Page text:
Monday, November 20, 2017


OK so not a huge harvest but these are the ones I left on the trees after I planted them earlier this year to see how they would do.

Lemons and oranges
Lemons and oranges. The limes were eaten by something, one week they were there, the next all gone.  Not sure what it was that ate them but whatever it was, it only liked the limes apparently.  I'll have to work on that next Spring.  

Anyway, here they are from "Farm to Table" as the saying goes...

Meyer lemon tree
Here are the lemons on the tree. We only left the three but they did well, albeit a bit small for Meyer lemons.  Still a small tree though and this was its first production.  

Meyer lemon
We sliced one up, tasted it and wow, it was so good. It had the traditional Meyer lemon flavor which is sour with a hint of sweet.  I used slices in my tea for a couple of days and it was wonderful.

Satsuma orange tree
Here are the oranges.  Now these are Satsuma oranges.  They survive our weather conditions here. They are a bit smaller than, say, a Navel orange, but they grew well for their first time.  

We pulled off five of them to try.

Satsuma orange
Here they are after we peeled and segmented them, just before we ate them.  All of them!  Ha!  They were SO good.  As I was peeling them in the kitchen, 2nd Man sitting in the living room said "wow they smell great".  The orange scent was amazing...and they were delicious and sweet!

It's a small reward but considering we just planted them a few months back, we're happy to know they are on the right track.  Next we just have to get them through the Winter, reading up on the right fertilizing, etc.  After eating this small bounty, we'll do whatever we need to protect them, it was definitely worth it.

Let the citrus fun begin!


  1. Oh, to be where lemons and oranges are still producing. And to have your own TREE! Way cool.

  2. Hi 1st Man :) That is SO amazing! I have one lonely little lemon on my Meyer tree here in my office and I'm waiting and waiting so I don't have to pick it lol! Your citrus looks fabulous! Congratulations on the harvest. Did your cameras pick up the lime thief?

  3. The lemon looks delicious. I can almost taste it from looking at the photo.


  4. Do you have to spray your trees? Cows love citrus. (cow joke)

  5. Scrumptious! Citrus has to be an indoor tree here, and so far every time I've ordered one, the order gets cancelled :(. Some day though :). In the meantime, I'll live vicariously.

  6. Oh, how wonderful. They are off to a nice roaring start.
    Grate the rind from the lemon and orange and that also can be used to put in homemade icings or put right in with the cake batter.
    Uses for your citrus rinds.

    I would say possibly squirrels eating your limes and other citrus. Coyotes will also come and eat the fruit off the trees.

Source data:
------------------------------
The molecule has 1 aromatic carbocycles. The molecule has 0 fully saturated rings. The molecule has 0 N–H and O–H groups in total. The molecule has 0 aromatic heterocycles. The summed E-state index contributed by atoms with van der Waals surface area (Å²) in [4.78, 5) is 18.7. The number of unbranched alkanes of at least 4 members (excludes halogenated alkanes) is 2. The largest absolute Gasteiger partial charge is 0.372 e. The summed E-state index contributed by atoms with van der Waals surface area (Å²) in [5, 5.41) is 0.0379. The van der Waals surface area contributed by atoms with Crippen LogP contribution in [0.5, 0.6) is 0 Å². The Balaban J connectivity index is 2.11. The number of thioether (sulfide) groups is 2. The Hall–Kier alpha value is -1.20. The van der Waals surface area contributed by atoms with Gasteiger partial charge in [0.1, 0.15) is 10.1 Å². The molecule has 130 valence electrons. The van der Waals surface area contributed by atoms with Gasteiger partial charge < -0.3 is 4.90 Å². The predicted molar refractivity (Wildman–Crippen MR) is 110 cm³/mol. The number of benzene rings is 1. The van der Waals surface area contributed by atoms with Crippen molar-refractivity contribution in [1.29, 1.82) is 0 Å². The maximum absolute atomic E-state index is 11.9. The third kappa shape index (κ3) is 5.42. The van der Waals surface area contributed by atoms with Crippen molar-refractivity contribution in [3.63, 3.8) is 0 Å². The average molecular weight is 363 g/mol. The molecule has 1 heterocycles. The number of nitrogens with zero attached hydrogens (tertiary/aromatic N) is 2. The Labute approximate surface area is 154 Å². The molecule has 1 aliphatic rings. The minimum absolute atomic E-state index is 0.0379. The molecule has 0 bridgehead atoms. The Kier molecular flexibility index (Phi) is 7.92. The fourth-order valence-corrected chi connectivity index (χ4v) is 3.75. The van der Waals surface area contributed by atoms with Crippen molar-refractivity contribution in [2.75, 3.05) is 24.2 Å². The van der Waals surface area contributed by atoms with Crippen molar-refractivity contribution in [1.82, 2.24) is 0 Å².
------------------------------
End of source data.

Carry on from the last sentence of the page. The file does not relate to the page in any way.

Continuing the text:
One thing that really works to protect your fruit trees from squirrels, birds etc. is netting. (sprays and using hot pepper really doesn't work that well) Usually called fruit tree netting or bird netting.
    Just drape it over the tree, they may get the ones touching the net. But it will save most of the fruit.
    There can be no openings anywhere, so best to drape it over and tie it underneath to the trunk, plus use twist ties or something like that to sew up the edges. Make sure the net holes are 1/2" or smaller.

  7. What a treat.
    Home grown fruit and vegies are the BEST.

  8. We grow citrus including oranges, grapefruit, satsumas & Meyers lemons .... and for the first time in 15 years we are losing A LOT .... to ... raccoons ... lots of raccoons. We are now in a state of war. Geo

  9. Your fruit harvest is awesome for a first try, you are lucky you are not using spray chemicals, so you can use the delicious rind of all your citrus.
    Your oranges look just like what we ( Australians ) call Mandarines, very easy to remove skin and the segments just about fall apart.

  10. Congrats. I have to bring in our Meyer Lemon tree by late fall. In time you will have so many lemons we will have to share recipes. I make lemon curd with them, but would love to have other ideas.

  11. The deer ate the limes! Not really, they actually drank them in their vodka gimlets! :-)

  12. I would love to have oranges and lemons in winter. However, I would want a tree house, also called a hot house/greenhouse, so there were would be no continual struggle with weather and animals.

  13. That sure was some beautiful citrus! Yes, their smell and taste are delicious.
    Since my citrus is organic, as is yours, I even eat the peels of the Meyer lemons. If I feel a scratchy throat or a cold coming on, I put an entire Meyer lemon in the blender with some local honey, mix that with some warm water, and sip that in the evening - by morning, I feel fine.
    There is also a way to make candied orange peels, which are so good.
    My poor Meyer lemon tree got hit really hard by that bad freeze last winter and I lost about half of it, so I have just a few lemons this year.
    I think that your lime tree may have been robbed by a possum. I have had trouble with them previously - I found that if I left some fruit at the base of the trunk, they would eat that and leave the fruit on the tree alone.
    For winter protection, I put a big mound of mulch at the base of my fruit trees, making sure to cover the graft - the mulch holds in some heat.

  14. oh my gosh now that's a treat!! I have missed reading your posts!! I still think of that snake in your house,, it gives me the willies still! lol,, I will have to catch up now I am back!


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